Blue light filters help reduce how the light from your screen affects not only your eyes but your overall health. These can help protect your eyes when using a smartphone and improve your sleep if you’re using your phone right before bed.
While these filters aren’t quite as effective as anti-glare screens, they’re a good alternative and a great addition to anti-glare screens. For iPhones and iPads running iOS 9.3 and higher, it’s best to use Night Shift, which is built in. However, you can also browse the App Store for other options.
On Android, you can enable Night Mode or Comfort View to filter out blue light.
- Open “Settings.”
- Tap “Display.”
- Select either “Comfort View” or “Night Mode,” or set up both.
- For Comfort View, set your blue light filter level and a schedule, if you want.
- For Night Mode, turn on Night Mode and select a schedule, if you want.
8. Use Blue Light Glasses
If you want to reduce blue light from any and all devices you use, including computers, you may want to opt for blue light glasses. While some work as reading glasses and offer various levels of magnification, others simply filter blue light. They’re a simple and effective way to protect your eyes when using a smartphone.
A few good options include:
- livho 2-Pack Blue Light Blocking Glasses
- J+S Vision Blue Light Shield
- Maxjuli Blue Light Blocking Glasses
If your eyes are a known weakness in your body, these tips may not be enough to protect them completely, but without them, it’s worse. In any case, it won’t hurt if you follow them – they don’t demand that much time and effort, but the results are rewarding.
9. Set Time Limits
It’s easy to lose track of time when using a smartphone, but you can set time limits for yourself as a reminder to put your phone down. You can set alarms or timers using built-in or third-party apps.
If you have iOS 12 and later, you can take advantage of Screen Time. This gives you a report of your screen time usage and allows you to set limits for your device and others in your family, such as kids.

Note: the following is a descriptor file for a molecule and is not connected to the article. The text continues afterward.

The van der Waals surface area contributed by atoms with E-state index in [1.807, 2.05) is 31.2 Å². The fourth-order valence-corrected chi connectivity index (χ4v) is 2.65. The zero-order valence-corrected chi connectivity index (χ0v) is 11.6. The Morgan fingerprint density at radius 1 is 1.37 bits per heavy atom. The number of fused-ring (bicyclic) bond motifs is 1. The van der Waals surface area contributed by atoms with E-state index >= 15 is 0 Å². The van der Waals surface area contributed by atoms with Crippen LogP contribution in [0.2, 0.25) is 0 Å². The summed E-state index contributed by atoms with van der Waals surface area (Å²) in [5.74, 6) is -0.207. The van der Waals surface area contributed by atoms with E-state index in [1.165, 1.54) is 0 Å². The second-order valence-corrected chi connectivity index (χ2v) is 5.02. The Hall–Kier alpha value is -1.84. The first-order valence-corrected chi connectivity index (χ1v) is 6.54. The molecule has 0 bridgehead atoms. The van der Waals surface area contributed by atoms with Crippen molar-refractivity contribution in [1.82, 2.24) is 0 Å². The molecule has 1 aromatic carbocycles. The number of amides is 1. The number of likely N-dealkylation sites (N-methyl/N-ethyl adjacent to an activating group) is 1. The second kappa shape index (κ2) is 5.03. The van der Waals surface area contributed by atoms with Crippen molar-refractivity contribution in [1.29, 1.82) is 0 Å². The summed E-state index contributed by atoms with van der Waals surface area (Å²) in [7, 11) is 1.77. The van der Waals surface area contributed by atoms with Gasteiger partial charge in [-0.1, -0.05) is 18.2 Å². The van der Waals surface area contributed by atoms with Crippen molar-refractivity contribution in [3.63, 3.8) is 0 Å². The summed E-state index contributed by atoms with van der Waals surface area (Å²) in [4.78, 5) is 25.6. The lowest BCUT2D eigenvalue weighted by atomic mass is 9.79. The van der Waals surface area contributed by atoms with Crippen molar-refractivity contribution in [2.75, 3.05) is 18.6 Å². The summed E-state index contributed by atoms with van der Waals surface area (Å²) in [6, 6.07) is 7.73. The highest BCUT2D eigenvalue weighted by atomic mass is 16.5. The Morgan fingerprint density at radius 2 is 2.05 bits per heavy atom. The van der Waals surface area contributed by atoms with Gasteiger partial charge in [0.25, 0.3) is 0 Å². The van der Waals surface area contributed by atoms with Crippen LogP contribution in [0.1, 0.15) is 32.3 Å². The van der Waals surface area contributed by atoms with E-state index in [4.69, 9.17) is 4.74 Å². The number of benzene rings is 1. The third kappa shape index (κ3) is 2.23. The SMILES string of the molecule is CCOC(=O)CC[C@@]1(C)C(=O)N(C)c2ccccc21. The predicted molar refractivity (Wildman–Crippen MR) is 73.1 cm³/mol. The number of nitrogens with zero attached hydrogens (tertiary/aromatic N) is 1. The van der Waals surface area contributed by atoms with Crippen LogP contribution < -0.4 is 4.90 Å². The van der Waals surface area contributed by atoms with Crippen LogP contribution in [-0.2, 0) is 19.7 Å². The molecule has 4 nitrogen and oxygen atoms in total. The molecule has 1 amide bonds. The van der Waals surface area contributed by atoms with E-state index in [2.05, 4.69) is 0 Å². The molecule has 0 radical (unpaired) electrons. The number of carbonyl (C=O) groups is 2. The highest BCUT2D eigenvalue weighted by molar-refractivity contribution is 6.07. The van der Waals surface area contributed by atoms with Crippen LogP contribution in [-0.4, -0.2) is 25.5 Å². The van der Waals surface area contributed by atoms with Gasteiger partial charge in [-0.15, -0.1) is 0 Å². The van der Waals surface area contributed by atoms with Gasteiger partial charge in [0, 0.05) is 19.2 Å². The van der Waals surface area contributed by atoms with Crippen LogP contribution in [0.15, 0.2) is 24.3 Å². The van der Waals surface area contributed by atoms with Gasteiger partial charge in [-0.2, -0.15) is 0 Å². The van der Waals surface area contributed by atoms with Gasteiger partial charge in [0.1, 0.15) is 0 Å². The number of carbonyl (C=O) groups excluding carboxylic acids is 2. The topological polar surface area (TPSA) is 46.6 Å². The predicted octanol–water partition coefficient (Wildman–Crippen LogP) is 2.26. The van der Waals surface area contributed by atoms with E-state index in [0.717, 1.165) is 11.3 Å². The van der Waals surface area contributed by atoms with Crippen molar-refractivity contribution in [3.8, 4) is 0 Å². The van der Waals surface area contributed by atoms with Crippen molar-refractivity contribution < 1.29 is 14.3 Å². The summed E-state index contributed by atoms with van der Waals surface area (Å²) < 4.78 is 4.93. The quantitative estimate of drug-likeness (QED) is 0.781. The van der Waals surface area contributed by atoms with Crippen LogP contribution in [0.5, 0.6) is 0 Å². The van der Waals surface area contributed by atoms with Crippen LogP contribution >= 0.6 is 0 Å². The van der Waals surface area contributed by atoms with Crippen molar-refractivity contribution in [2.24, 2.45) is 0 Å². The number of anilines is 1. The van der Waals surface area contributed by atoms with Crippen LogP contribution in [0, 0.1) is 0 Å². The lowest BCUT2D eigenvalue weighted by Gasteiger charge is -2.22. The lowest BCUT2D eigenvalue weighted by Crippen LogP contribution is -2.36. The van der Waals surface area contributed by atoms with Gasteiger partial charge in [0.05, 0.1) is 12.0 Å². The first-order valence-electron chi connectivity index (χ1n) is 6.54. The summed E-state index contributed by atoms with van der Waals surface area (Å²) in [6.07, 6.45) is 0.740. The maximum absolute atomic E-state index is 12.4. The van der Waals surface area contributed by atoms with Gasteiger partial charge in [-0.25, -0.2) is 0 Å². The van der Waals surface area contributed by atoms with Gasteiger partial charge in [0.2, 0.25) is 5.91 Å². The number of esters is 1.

- Open Settings.
- Tap “Screen Time.”
- Tap “Continue.”
- Follow the prompts to set up the feature for your device or another that belongs to your family.
Android 10 and later have a similar feature called Digital Wellbeing. With each Android release, the feature has gotten a little better and more useful.
- Open Settings.
- Tap “Digital Wellbeing & parental controls.”
- View app usage and set up timers, focus mode, bedtime mode, and more.
10. Skip Bedtime Smartphone Usage
Not only is it bad for your sleep to use your phone right before bed, but a dim or dark room causes even worse eye strain. Protect your eyes when using a smartphone by putting your phone away at bedtime.
If you absolutely have to use it, such as reading an ebook before going to bed, use a dimmer brightness or turn on a bedside lamp. Also consider listening to an audiobook to avoid staring at your screen.
Frequently Asked Questions
What is blue light?
Blue light doesn’t refer to actual bluish hues on your screen. Blue light is a type of electromagnetic wave that isn’t quite as powerful as UV rays. While you encounter all types of visible light rays every day, you’re exposed more to blue light due to all the screens you use every day. In fact, even the sun exposes you to blue light, and that’s just one of the many reasons you don’t stare at the sun.
Is blue light really that harmful?
While studies haven’t proven conclusively that blue light will damage your retina or even cause severe eyes diseases, such as macular degeneration, eye strain is the real problem. If you’ve ever dealt with blurry vision, dry or gritty eyes, eye redness, or problems getting your eyes to focus, you know how frustrating and even painful eye strain can be. Plus, the more you strain your eyes, the worse your headaches will be.
As studies haven’t proven more severe issues are possible, increasing amounts of screen time could later prove that blue light is more dangerous than just eye strain.
For those more prone to eye-related illness, such as seniors, consider smartphones that have blue light filters built in.
Are built-in smartphone settings enough to protect me?
Yes. While older smartphones didn’t really have any built-in protections outside of brightness and contrast settings, smartphones have become much smarter about protecting users. After all, if users’ eyes feel more comfortable, they’ll use their apps for longer periods.
Take full advantage of built-in settings like Night Mode, Comfort View, Night Shift, Digital Wellbeing, and Screen Time to reduce your exposure and protect your eyes when using a smartphone.
Image credit: Unsplash All screenshots by Crystal Crowder